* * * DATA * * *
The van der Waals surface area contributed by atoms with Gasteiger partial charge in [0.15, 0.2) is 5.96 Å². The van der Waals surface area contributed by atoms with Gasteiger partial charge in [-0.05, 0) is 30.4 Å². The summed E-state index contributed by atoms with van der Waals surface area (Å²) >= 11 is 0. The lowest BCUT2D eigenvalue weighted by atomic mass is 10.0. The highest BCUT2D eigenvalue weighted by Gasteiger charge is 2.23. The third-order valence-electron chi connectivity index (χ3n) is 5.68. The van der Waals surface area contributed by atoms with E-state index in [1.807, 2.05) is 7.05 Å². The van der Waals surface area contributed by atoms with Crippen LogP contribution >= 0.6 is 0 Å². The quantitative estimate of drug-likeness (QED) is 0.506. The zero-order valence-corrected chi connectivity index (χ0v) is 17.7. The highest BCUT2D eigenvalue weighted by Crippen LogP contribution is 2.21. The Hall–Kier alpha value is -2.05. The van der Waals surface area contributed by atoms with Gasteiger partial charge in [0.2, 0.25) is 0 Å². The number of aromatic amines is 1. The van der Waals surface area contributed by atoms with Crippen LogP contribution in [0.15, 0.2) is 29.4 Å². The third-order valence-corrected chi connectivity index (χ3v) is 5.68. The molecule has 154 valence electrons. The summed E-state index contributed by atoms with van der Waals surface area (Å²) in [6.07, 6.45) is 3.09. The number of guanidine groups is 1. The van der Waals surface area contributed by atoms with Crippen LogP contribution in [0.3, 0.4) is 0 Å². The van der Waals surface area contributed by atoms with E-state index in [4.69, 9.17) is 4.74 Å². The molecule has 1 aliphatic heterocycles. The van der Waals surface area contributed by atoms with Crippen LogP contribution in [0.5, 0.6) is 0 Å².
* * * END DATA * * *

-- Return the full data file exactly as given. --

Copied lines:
The van der Waals surface area contributed by atoms with Gasteiger partial charge in [0.15, 0.2) is 5.96 Å². The van der Waals surface area contributed by atoms with Gasteiger partial charge in [-0.05, 0) is 30.4 Å². The summed E-state index contributed by atoms with van der Waals surface area (Å²) >= 11 is 0. The lowest BCUT2D eigenvalue weighted by atomic mass is 10.0. The highest BCUT2D eigenvalue weighted by Gasteiger charge is 2.23. The third-order valence-electron chi connectivity index (χ3n) is 5.68. The van der Waals surface area contributed by atoms with E-state index in [1.807, 2.05) is 7.05 Å². The van der Waals surface area contributed by atoms with Crippen LogP contribution >= 0.6 is 0 Å². The quantitative estimate of drug-likeness (QED) is 0.506. The zero-order valence-corrected chi connectivity index (χ0v) is 17.7. The highest BCUT2D eigenvalue weighted by Crippen LogP contribution is 2.21. The Hall–Kier alpha value is -2.05. The van der Waals surface area contributed by atoms with Gasteiger partial charge in [0.2, 0.25) is 0 Å². The number of aromatic amines is 1. The van der Waals surface area contributed by atoms with Crippen LogP contribution in [0.15, 0.2) is 29.4 Å². The third-order valence-corrected chi connectivity index (χ3v) is 5.68. The molecule has 154 valence electrons. The summed E-state index contributed by atoms with van der Waals surface area (Å²) in [6.07, 6.45) is 3.09. The number of guanidine groups is 1. The van der Waals surface area contributed by atoms with Crippen LogP contribution in [0.3, 0.4) is 0 Å². The van der Waals surface area contributed by atoms with E-state index in [4.69, 9.17) is 4.74 Å². The molecule has 1 aliphatic heterocycles. The van der Waals surface area contributed by atoms with Crippen LogP contribution in [0.5, 0.6) is 0 Å².